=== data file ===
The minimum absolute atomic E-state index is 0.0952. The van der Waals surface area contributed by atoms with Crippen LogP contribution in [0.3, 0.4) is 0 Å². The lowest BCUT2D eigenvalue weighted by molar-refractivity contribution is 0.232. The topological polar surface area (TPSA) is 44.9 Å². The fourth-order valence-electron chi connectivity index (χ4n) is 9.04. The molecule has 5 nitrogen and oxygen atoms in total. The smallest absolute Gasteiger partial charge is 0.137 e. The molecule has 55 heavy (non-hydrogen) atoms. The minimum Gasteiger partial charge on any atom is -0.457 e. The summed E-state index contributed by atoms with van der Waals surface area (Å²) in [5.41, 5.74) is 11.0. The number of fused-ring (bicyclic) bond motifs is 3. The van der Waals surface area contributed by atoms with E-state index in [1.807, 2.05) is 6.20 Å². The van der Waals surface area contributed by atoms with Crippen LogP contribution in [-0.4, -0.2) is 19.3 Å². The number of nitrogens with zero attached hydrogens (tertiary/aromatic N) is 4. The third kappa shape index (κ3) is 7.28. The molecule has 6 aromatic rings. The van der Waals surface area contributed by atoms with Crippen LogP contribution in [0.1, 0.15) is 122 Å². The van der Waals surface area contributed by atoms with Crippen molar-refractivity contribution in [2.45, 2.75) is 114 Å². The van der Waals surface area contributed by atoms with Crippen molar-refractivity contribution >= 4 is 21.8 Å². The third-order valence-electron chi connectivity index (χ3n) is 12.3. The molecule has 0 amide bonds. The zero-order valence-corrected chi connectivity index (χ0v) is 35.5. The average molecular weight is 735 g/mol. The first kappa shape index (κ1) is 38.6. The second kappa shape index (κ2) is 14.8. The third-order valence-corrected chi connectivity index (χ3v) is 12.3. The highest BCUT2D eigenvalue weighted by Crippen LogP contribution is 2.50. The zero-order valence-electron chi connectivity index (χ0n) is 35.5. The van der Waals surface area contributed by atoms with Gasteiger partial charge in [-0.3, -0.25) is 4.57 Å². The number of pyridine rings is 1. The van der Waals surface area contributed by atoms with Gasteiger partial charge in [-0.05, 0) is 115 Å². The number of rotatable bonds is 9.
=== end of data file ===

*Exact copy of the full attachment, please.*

The minimum absolute atomic E-state index is 0.0952. The van der Waals surface area contributed by atoms with Crippen LogP contribution in [0.3, 0.4) is 0 Å². The lowest BCUT2D eigenvalue weighted by molar-refractivity contribution is 0.232. The topological polar surface area (TPSA) is 44.9 Å². The fourth-order valence-electron chi connectivity index (χ4n) is 9.04. The molecule has 5 nitrogen and oxygen atoms in total. The smallest absolute Gasteiger partial charge is 0.137 e. The molecule has 55 heavy (non-hydrogen) atoms. The minimum Gasteiger partial charge on any atom is -0.457 e. The summed E-state index contributed by atoms with van der Waals surface area (Å²) in [5.41, 5.74) is 11.0. The number of fused-ring (bicyclic) bond motifs is 3. The van der Waals surface area contributed by atoms with E-state index in [1.807, 2.05) is 6.20 Å². The van der Waals surface area contributed by atoms with Crippen LogP contribution in [-0.4, -0.2) is 19.3 Å². The number of nitrogens with zero attached hydrogens (tertiary/aromatic N) is 4. The third kappa shape index (κ3) is 7.28. The molecule has 6 aromatic rings. The van der Waals surface area contributed by atoms with Crippen LogP contribution in [0.1, 0.15) is 122 Å². The van der Waals surface area contributed by atoms with Crippen molar-refractivity contribution in [2.45, 2.75) is 114 Å². The van der Waals surface area contributed by atoms with Crippen molar-refractivity contribution >= 4 is 21.8 Å². The third-order valence-electron chi connectivity index (χ3n) is 12.3. The molecule has 0 amide bonds. The zero-order valence-corrected chi connectivity index (χ0v) is 35.5. The average molecular weight is 735 g/mol. The first kappa shape index (κ1) is 38.6. The second kappa shape index (κ2) is 14.8. The third-order valence-corrected chi connectivity index (χ3v) is 12.3. The highest BCUT2D eigenvalue weighted by Crippen LogP contribution is 2.50. The zero-order valence-electron chi connectivity index (χ0n) is 35.5. The van der Waals surface area contributed by atoms with Gasteiger partial charge in [-0.3, -0.25) is 4.57 Å². The number of pyridine rings is 1. The van der Waals surface area contributed by atoms with Gasteiger partial charge in [-0.05, 0) is 115 Å². The number of rotatable bonds is 9.